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Upcoming Event: Healthy Happy Baby Expo

I am so excited to announce the Healthy Happy Baby Expo coming up next Saturday, September 21, 2013.  We sat down with organizer Kim Swayman, owner of the Healthy Baby, Happy Earth store in Glendale, AZ.  Please read our interview with her over on Sweet Pea Birth‘s today.

Although it is billed as a “Baby Expo”, there will be plenty there for parents of older children.  Along with the usual fare of Breastfeeding Q&A, babywearing, and car seat safety, some of the other sessions are:

  • Protecting Your Little Explorer – Session taught by Nancy Dastrup, owner of Arizona Childproofers
  • Helping Siblings Adjust – Taught by Youth Etc. – Valley Clinical Services
  • Nutrition – Baby’s First Year- Presented by Lisa Ingermanson RD,CLC – Easter Seals Southwest Human Development
  • Fostering a Love of Reading – Offered with Michelle Clark from Babymoon Inn – she is known for creating early literacy play spaces in over 20 libraries and for providing training on early literacy across the country

Check out the complete listing at the event website, http://www.healthyhappybabyexpo.com.  I just got a note from Kim that the Comfort Measures Class offered by my colleague is full, and we are adding a second session.  It is definitely a great idea to pre-register for these free classes, save your seat, and get the most out of your day!!

Will we see you there?  We will be there in the afternoon after we teach our Bradley™ “Next” class.  Leave me a comment and let me know if we should look for you.

Tuesday Tip: Play is Learning

As we get ready to go “back to school” in our home, we face a unique situation where we only have one child who isn’t being “schooled” with a curriculum.  However, every day is a school day when you realize that every interaction, every activity is a learning opportunity for your toddler.

Here are five ideas pulled from THIS article – these are the ones that we are trying to remember to use – we have the supplies…now to pull them out and enjoy them with Otter, and all the other kiddos, for that matter.

5. Provide puzzles, oversize wooden beads for stringing, blocks and other toys. (My note: great for spatial relationships, counting, sorting, hand-eye coordination when you string, cause & effect when you build and topple.)

6. Provide drawing and art materials to help your child develop pre-writing skills. (My note: great for developing gross- and fine-motor skills.  Also sense of touch if you use different textures of paper.)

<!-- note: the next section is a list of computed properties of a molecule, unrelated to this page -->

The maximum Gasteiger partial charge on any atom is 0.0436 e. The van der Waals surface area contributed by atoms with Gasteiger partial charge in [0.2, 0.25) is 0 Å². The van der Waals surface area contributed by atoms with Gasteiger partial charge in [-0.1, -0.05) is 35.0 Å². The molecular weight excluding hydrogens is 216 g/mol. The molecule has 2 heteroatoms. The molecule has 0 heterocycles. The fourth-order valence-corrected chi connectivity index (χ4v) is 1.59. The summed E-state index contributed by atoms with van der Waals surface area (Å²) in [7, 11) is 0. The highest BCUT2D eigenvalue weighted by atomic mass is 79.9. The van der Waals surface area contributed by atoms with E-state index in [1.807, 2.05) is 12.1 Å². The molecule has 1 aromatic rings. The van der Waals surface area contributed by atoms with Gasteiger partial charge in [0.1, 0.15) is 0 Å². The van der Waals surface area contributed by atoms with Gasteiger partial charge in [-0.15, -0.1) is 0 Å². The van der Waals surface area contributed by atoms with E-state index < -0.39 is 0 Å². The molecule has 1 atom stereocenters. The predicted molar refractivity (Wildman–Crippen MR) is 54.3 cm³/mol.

7. Encourage pretend play such as “Let’s pretend we’re going to the store.” (My note: this is a perfect opportunity to engage older children.  Puma really enjoys playing store, so I can leave the set-up to her, and Otter and I can be her shoppers.  The two most common themes are Farmer’s Market and Pet Store – LOL.  Added bonus: Puma practices her math when she makes change!)

8. Play rhyming games to help your child notice similar sounds.  (My note: being a bi-lingual family, there are ample opportunities to do this.  So far we rhyme English to English and Spanish to Spanish.  Maybe we will expand to cross-lingual rhyming this year!  We definitely can add more rhyme time to every day…also a great opportunity to practice our sign language if we sign the rhyming words.)

9. Ask your child questions that encourage creative thought (“What do you think about …”).  (My note:  This one we have to incorporate…such a great idea can’t believe we have missed this one!!)

Read the complete 10-point list HERE

So as we strive to do more “play” and passive learning for Otter, it’s time to dig out our Discovery Toys and pull the chunky puzzles down from the shelf!  The bright colors engage her, and usually her siblings, too!  I love this line because you can replace lost parts…a gift when you can’t stand playing with incomplete sets (my little OCD challenge!).

I also take the time to cull our books every season and make sure fresh chunky books are on the lower shelves for Otter and Charger, and highlight the ones that are seasonal.  Some of our faves are from Barefoot Books – great Spanish selection and sing-along books.  We also make sure that any books that are on-subject for the older kiddos find their way to the schoolroom for that week’s focus.  I find that rotating our book collection keeps things fresh for all of us!

A staple in our school space is an easel and watercolors with cups and paintbrushes.  Every morning I refresh it with paper and make sure we have clean brushes.  The water filling I leave to the kiddos – good sensory activity and practice moving liquids!  It gets a little messy however I think the lesson is worth it.

We also started an “art station” in the kitchen the last few weeks of school last Spring.  Anyone else love doing art in the kitchen??  The sink is right there 🙂

I rotated the activity every week (stickers, stamps, crayons, markers, gluing, cutting and pasting, etc.).  It gave the kiddos a “play” activity to do while they waited for their meal, and it also allowed me to work in one (or more) art activity into the day.  We will be doing this again this school season.  Please send along any “center” ideas that we can set up in the kitchen – we will need some inspiration in a few weeks when we run through our standbys!

What do you think? Do you think you take enough time to play with your children?  I know I don’t, and that is something I am working on as I strive to add more breath to our days.